Among the zealous young men who set out from Auburn Theological Seminary to minister in the foreign mission field was Lorenzo Warriner Pease. Born in Hinsdale, Massachusetts, on 20 August 1809, the son of Erastus Pease and Persis Chapin. The family settled in Auburn in 1811 and Lorenzo attended local schools. After graduation from Hamilton College, he returned to his hometown to complete a course of study at Auburn Theological Seminary.
(Read a letter sent to Lorenzo Pease at Hamilton College by his mother.)
Pease married Lucinda Leonard at Auburn on 9 July 1834. On 2 August, they sailed from Boston on the brig Padang and arrived in Smyrna in October. In December, Rev. and Mrs. Pease arrived at Larnaca, where he established a mission station among the Greek Orthodox inhabitants of the vicinity. He explored the island, and became fascinated by its rich archaeological heritage. The journal of his travels on the island was published in The Missionary Herald for 1835 (pp. 398-408, 446-452).
Although the Patriarch of Constantinople issued an encyclical letter against Protestant missionaries in Orthodox lands, the condemnation did little to generate hostility on Cyprus, where the archbishop exercised a degree of independence from the patriarch. At Larnaca, Protestant tracts and books were politely received, and the Pease family enjoyed friendly relations with the community, including the Orthodox clergy.
Seventy students attended the mission school at Larnaca, and fourteen were enrolled in the teacher training institute. The literacy rate was quite low, and, in a population of more than five thousand, only sixty-seven persons (besides the priests) could read. Pease determined that there was a great need for more schools in the thirty-six villages of the region. An account of the mission at Larnaca was published in History of the Missions of the American Board of Commissioners for Foreign Missions to the Oriental Churches, Volume I, by Rufus Anderson.
When one of the Pease children died, the funeral took place in the Orthodox church and the Greek priests led the funeral procession. They sang the traditional burial chants, but, in deference to the religious sensibilities of the child's father, omitted from the rites the ornate cross, cherubim, and incense. Rev. Pease was stricken by fever and died at the age of twenty-nine years on 28 August 1839. In the spring of 1841, his widow returned to the United States with her two surviving children.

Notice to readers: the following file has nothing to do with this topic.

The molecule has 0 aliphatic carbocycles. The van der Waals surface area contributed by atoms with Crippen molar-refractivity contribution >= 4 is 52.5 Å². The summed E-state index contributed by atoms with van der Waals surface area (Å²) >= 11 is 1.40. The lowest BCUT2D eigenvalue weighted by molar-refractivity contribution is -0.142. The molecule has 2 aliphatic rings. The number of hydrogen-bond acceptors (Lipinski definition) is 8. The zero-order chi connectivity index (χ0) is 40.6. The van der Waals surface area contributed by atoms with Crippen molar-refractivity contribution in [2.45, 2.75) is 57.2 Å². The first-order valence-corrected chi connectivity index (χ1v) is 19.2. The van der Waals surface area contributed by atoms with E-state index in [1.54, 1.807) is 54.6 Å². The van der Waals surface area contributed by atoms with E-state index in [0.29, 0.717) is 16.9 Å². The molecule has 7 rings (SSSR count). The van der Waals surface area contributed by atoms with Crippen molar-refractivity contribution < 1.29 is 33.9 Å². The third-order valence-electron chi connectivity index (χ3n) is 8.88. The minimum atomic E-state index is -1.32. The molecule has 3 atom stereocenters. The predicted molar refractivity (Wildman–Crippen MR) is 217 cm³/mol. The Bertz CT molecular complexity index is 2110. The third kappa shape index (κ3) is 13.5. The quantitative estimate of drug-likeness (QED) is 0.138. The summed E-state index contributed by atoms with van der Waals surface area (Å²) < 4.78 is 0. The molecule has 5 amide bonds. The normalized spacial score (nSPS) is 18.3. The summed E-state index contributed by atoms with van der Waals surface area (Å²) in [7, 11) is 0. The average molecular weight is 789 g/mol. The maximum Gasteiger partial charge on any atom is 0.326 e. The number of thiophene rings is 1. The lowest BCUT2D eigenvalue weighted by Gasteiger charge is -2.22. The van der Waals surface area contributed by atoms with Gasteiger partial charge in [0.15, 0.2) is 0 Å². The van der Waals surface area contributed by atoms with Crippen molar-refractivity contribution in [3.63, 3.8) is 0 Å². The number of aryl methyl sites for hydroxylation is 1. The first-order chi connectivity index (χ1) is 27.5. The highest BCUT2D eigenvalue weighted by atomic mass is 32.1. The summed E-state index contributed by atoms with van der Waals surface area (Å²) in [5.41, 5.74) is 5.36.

On 9 March 2007, London auctioneer Argyll Etkin Ltd. offered for sale one of the very few letters mailed from Cyprus to the United States in the days before the advent of the postage stamp. The long letter, dated 1 November 1839, was written from Larnaca by the widow of an American missionary pastor to her mother-in-law at Auburn. The letter, from Lucinda Leonard Pease to Persis Chapin Pease, was carried as a ship letter to Boston, and was handstamped in red ink "SHIP" and "BOSTON" on 2 April 1840. In it, Lucinda told of the difficulties of travel and quarantine arrangements, and the sickness which caused the death of her husband and afflicted her children. The £300-400 recommended bid for the letter attested to the unusual postal history that it represented, but also to the adventurous and arduous lives abroad of a young married couple from Auburn.
Lucinda Pease died in Auburn at age ninety-six. She is buried with her daughter, Sarah Pease Wadsworth in Fort Hill Cemetery. Rev. Lorenzo Pease lies buried with another daughter in the churchyard of the Greek Orthodox Church of St. Lazarus in Larnaca, Cyprus. (An article in Family Tree Magazine, Vol. 05, No. 05, March 1989, includes an item regarding the records of burials of members of the Pease family in Cyprus.)